A television journalist, whose sting camera videos almost threw the BJP-led NDA government out of power two decades ago, is back in eye-catching headlines, this time his videos triggering a veritable constitutional crisis in politically sensitive West Bengal.
On Monday, May 17, 2021, the CBI arrested Bengal Transport and Housing Minister Firhad Hakim, Bengal Panchayat Minister Subrata Mukherjee, legislator and former minister Madan Mitra and former Kolkata Mayor Sovan Chatterjee.
Interestingly, the CBI action took place on a day when BJP West Bengal president Dilip Ghosh filed an FIR against CM Mamata Banerjee in a police station in Medinipur. Ghosh blamed Banerjee for instigating communal violence in the state post the recent assembly elections. This reporter has seen a copy of the FIR.
The CBI arrests triggered violence throughout the city, raising two important questions. First, should the country’s premier investigating agency make some arrests in the middle of a pandemic in a case which is almost five years old?
And secondly, and probably more importantly, the arrests brought into limelight the issue of open defiance by a state government of a Central agency. This is not the first time the Bengal CM had rushed in to protest arrests by the CBI, she did it earlier when former Kolkata Police Commissioner Rajeev Kumar was to be questioned in the Saradha Chit Fund scam.
The dustup aside, political cognoscenti felt the arrests could actually be counter productive, both politically and economically, worsening the already frayed political relationship between West Bengal and the Centre. Worse, many felt the timing of the arrests were wrong, especially because India is faced with a pandemic and political parties need to work with each other with both trust and belief. It needs to be mentioned here that Hakim was in charge of the Covid-19 operations in the state.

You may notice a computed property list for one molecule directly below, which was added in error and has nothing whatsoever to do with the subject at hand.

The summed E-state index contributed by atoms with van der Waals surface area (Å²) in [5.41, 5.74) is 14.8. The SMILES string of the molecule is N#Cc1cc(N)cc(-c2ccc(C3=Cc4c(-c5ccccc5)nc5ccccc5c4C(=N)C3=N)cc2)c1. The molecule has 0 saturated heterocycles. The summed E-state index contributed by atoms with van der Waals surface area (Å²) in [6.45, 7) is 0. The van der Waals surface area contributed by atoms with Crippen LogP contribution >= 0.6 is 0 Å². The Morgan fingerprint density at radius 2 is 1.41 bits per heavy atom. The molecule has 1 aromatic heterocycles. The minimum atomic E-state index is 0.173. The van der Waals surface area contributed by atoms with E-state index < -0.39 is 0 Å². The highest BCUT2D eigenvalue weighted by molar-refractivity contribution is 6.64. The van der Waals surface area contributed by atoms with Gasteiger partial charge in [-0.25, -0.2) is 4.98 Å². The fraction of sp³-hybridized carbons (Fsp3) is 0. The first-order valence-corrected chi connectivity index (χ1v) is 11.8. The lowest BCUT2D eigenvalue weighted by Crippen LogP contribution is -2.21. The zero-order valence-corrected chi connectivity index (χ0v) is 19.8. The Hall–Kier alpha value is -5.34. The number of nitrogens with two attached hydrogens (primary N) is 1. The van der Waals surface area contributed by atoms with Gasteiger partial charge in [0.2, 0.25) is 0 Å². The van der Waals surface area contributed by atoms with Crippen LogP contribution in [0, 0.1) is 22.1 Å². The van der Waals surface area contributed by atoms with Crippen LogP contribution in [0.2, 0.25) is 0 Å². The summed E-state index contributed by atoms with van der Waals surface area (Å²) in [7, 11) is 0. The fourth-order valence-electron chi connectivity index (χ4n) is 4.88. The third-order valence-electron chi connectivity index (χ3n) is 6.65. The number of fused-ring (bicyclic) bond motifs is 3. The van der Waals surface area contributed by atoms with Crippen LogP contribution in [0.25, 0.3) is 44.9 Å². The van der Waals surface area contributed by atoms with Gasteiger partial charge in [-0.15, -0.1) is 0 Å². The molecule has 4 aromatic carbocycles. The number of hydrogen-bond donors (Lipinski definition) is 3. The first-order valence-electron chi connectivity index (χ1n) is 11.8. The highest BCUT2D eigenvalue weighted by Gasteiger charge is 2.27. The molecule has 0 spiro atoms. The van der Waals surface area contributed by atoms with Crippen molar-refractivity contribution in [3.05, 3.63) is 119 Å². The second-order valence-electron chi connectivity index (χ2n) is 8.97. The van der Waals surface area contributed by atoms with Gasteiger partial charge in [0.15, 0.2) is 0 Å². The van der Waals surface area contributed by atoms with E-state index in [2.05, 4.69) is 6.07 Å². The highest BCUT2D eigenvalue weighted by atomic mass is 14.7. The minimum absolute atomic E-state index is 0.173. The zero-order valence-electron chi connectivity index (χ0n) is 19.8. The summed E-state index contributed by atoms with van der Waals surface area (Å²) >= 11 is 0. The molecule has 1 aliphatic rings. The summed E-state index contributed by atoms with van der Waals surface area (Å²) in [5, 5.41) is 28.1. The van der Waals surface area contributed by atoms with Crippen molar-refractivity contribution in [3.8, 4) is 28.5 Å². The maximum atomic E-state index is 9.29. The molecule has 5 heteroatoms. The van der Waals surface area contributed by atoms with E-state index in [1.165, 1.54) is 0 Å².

Secondly, the incidents that followed the arrests raised serious issues of law and order in the state where Banerjee demanded immediate release of those arrested. Worse, her riotous supporters turned brutal outside the Nizam Palace and the Raj Bhawan. Bengal law minister Moloy Ghatak and his supporters staged another brute show of force at the CBI court, where the bail petitions of the four arrested Trinamool leaders were heard.
This was not all.
Chandrima Bhattacharya, president of the West Bengal Trinamool Mahila Congress asked the Kolkata Police commissioner to take action against the CBI officers and prevent them from arresting the TMC leaders. “I firmly believe PM Narendra Modi and Home Minister Amit Shah are behind the entire show,” Bhattacharya wrote in a letter, a copy of which is with this reporter.
Amidst increasing Kolkata-New Delhi tensions, a High Court bench headed by acting Chief Justice Rajesh Bindal and comprising Justice Arijit Banerjee cancelled the bail of the four arrested and sent them to judicial custody solely because of the unlawful actions of Mamata Banerjee and her law minister.
The High Court, in its order cancelling the bail granted to the four, noted the submissions made by Solicitor General of India, Tushar Mehta, that while inside the CBI office, Banerjee demanded the ‘unconditional release’ of the four arrested. The court also took exception to the fact that the law minister, along with TMC supporters and functionaries, mobbed the lower court where the four arrested were to have been produced. The law minister, the High Court, noted, was present in the court till the arguments by the counsels on behalf of the CBI and the arrested were heard.
The Calcutta HC bench, in its order issued late Monday night, noted: “Confidence of the people in the justice system will be eroded in case such types of incidents are allowed to happen in the matters where political leaders are arrested and are to be produced in Court. Public trust and confidence in the judicial system is more important, it being the last resort. They (the public) may have a feeling that it is not the rule of the law which prevails but it is a mob which has an upper hand and especially in a case where it is led by the Chief Minister of the State in the office of the CBI and by the Law Minister of the State in the Court Complex. If the parties to a litigation believe in the rule of law, such a system is not followed.” The High Court also stated in its order that there are sufficient grounds to consider the request of the Solicitor General of India for transferring the trial of the case out of Bengal.
So what triggered the Narada scandal?
It was in 2014 Mathew Samuel, former editor of Tehelka, posed as a businessman keen to invest in West Bengal and offered cash to a handful of Trinamool Congress leaders, some ministers and MPs. He recorded the meetings in his specially-fitted camera. The tapes were released just before West Bengal went for its assembly elections in 2016.